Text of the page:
musical WHATEVER - they don't usually go back to the source of it. It is called
free will, or self determination or Shut the hell up and get on with
your life.
when you invite an audience to "talk back" you get what you get - and
YOU need to listen (as they listened or watched what you've put out) and
then similarly, take something from it or not and move on.
Who the hell are YOU - someone who wants to be free to express yourself how YOU want, to tell an audience
member how to express themselves? Granted it wasn't the most appropriate thing to say to anyone - but who the hell are YOU? His teacher? His mother? Get off your high horse.
It would appear that his statement was
colorful as opposed to actually dangerous. If you don't like the way 1 in a
million audience comments comes at you she do not engage an audience
in a "talk back" as you are too sensitive and too fragile to hear what an uncensored, possibly unrefined
and definitely 'un-sanitized for your protection" comment might sound
For all the incites and sensitivities artists provide to audiences, being an artist sometimes requires a tougher skin. Presumably he came to you for entertainment. He now leaves the target of a passive aggressive blog post that falls under the category of "I'm to going to teach you a thing or two, you ignorant person." You might save such rants for your friends and family as opposed to a public forum. Those people might understand what made you so delicate, fragile and/or sensitive. Hopefully they care and will help you to find your way through dealing with this one persons word choice.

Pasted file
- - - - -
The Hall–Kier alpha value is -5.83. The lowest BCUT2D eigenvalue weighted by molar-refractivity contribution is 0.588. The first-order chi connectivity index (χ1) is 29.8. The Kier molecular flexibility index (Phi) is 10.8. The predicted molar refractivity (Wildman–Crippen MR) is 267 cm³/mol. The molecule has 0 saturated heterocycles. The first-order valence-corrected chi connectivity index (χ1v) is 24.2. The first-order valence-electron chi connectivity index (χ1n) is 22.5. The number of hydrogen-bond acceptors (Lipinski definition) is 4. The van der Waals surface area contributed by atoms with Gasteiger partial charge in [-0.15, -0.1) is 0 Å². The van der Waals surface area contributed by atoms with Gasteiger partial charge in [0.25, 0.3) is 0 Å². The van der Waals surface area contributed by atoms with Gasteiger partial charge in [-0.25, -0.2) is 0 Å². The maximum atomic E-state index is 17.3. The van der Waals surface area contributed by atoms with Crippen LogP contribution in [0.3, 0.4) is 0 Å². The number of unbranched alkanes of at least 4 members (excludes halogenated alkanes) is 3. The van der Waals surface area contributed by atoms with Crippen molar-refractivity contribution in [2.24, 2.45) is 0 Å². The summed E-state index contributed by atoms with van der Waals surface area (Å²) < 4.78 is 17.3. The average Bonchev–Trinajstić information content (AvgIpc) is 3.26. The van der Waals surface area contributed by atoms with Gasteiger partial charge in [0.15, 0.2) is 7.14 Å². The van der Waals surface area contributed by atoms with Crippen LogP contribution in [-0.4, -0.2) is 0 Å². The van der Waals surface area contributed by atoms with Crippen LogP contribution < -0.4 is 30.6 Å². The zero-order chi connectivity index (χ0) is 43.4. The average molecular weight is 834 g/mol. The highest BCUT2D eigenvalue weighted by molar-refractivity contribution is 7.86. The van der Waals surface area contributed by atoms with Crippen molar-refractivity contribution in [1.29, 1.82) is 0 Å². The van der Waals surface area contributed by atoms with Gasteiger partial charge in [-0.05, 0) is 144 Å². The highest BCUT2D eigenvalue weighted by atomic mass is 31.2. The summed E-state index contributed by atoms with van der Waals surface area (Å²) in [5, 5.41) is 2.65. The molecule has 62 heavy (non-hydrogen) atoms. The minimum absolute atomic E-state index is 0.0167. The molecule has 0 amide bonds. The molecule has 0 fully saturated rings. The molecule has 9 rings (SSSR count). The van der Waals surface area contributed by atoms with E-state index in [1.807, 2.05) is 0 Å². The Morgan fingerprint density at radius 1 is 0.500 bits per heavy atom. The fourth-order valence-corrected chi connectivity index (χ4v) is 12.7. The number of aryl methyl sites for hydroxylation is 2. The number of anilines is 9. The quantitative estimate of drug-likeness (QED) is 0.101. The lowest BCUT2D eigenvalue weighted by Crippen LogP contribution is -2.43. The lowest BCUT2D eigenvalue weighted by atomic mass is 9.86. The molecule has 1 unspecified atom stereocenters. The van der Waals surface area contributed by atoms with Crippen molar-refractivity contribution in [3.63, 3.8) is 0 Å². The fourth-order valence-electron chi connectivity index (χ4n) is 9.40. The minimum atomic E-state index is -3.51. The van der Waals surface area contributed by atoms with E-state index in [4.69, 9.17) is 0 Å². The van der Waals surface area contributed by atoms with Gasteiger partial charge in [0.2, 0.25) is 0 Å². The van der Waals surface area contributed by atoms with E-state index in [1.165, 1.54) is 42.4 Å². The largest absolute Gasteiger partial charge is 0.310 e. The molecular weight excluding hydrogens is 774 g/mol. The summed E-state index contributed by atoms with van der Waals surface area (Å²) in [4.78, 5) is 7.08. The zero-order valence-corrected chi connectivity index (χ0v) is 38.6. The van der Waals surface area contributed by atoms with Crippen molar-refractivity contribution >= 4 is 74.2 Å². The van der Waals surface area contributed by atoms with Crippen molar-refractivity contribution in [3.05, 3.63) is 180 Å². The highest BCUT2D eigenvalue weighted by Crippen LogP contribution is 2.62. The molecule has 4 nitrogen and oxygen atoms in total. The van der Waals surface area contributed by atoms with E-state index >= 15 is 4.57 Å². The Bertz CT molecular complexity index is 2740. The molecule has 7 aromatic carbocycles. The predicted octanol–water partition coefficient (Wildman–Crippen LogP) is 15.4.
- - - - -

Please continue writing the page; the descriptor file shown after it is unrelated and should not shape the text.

find your blog post to be a self-important, holier than thou and obnoxious. I will now avoid your work.

Dear 'regular joe'

Under no circumstances is it appropriate to threaten violence just because you don't like someone's work. This should not even be an issue. I know Lauren, have worked with her, and know she is not 'fragile' and I think her editorial was terrific. This man made himself a target by saying he wanted to strangle her. This crossed the boundaries of respectable discourse, and no artist, and no person, should be subject to that kind of treatment.

Lauren, I am very sorry you went through this.

I completely agree with you that a critical response process like Liz Lerman should be employed. While apparently there are a lot of detractors of response process (it's so much better when we're all "honest" and learn how to "take crit" and "get a thick skin", right? I mean, sitting back and letting someone insult us for 20 minutes is SO USEFUL), I think with an audience not used to giving or receiving criticism, it is 100% necessary. It protects the artist from useless, insulting opinions and facilitates actual discussion rather than just people talking at a playwright who has just seen new work, possibly for the first time.

That guy is especially creepy, though, and any moderator worth their salt should have shut that down immediately.